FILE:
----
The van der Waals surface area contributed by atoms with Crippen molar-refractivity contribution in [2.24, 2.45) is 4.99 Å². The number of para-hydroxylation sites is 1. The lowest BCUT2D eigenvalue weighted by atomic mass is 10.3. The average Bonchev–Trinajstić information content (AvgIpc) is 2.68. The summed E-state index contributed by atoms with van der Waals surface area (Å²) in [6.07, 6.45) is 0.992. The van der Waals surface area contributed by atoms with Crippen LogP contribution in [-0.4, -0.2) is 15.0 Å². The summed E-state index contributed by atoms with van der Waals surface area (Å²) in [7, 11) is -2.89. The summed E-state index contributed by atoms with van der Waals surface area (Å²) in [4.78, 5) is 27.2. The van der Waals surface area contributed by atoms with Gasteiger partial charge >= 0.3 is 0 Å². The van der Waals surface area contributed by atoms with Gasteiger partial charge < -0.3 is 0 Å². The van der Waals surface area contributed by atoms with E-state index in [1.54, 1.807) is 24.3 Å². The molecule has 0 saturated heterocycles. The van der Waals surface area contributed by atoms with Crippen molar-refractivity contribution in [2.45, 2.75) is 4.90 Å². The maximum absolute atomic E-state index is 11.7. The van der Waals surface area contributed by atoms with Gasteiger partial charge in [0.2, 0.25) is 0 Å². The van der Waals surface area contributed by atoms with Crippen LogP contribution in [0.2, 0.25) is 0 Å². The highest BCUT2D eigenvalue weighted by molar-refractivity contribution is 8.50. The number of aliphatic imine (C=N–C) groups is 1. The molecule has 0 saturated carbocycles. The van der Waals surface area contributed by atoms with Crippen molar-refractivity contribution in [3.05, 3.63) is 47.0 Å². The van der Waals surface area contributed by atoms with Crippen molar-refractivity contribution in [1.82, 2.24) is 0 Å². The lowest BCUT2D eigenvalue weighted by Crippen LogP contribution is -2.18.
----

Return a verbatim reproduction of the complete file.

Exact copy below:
The van der Waals surface area contributed by atoms with Crippen molar-refractivity contribution in [2.24, 2.45) is 4.99 Å². The number of para-hydroxylation sites is 1. The lowest BCUT2D eigenvalue weighted by atomic mass is 10.3. The average Bonchev–Trinajstić information content (AvgIpc) is 2.68. The summed E-state index contributed by atoms with van der Waals surface area (Å²) in [6.07, 6.45) is 0.992. The van der Waals surface area contributed by atoms with Crippen LogP contribution in [-0.4, -0.2) is 15.0 Å². The summed E-state index contributed by atoms with van der Waals surface area (Å²) in [7, 11) is -2.89. The summed E-state index contributed by atoms with van der Waals surface area (Å²) in [4.78, 5) is 27.2. The van der Waals surface area contributed by atoms with Gasteiger partial charge >= 0.3 is 0 Å². The van der Waals surface area contributed by atoms with Gasteiger partial charge < -0.3 is 0 Å². The van der Waals surface area contributed by atoms with E-state index in [1.54, 1.807) is 24.3 Å². The molecule has 0 saturated heterocycles. The van der Waals surface area contributed by atoms with Crippen molar-refractivity contribution in [2.45, 2.75) is 4.90 Å². The maximum absolute atomic E-state index is 11.7. The van der Waals surface area contributed by atoms with Gasteiger partial charge in [0.2, 0.25) is 0 Å². The van der Waals surface area contributed by atoms with Crippen LogP contribution in [0.2, 0.25) is 0 Å². The highest BCUT2D eigenvalue weighted by molar-refractivity contribution is 8.50. The number of aliphatic imine (C=N–C) groups is 1. The molecule has 0 saturated carbocycles. The van der Waals surface area contributed by atoms with Crippen molar-refractivity contribution in [3.05, 3.63) is 47.0 Å². The van der Waals surface area contributed by atoms with Crippen molar-refractivity contribution in [1.82, 2.24) is 0 Å². The lowest BCUT2D eigenvalue weighted by Crippen LogP contribution is -2.18.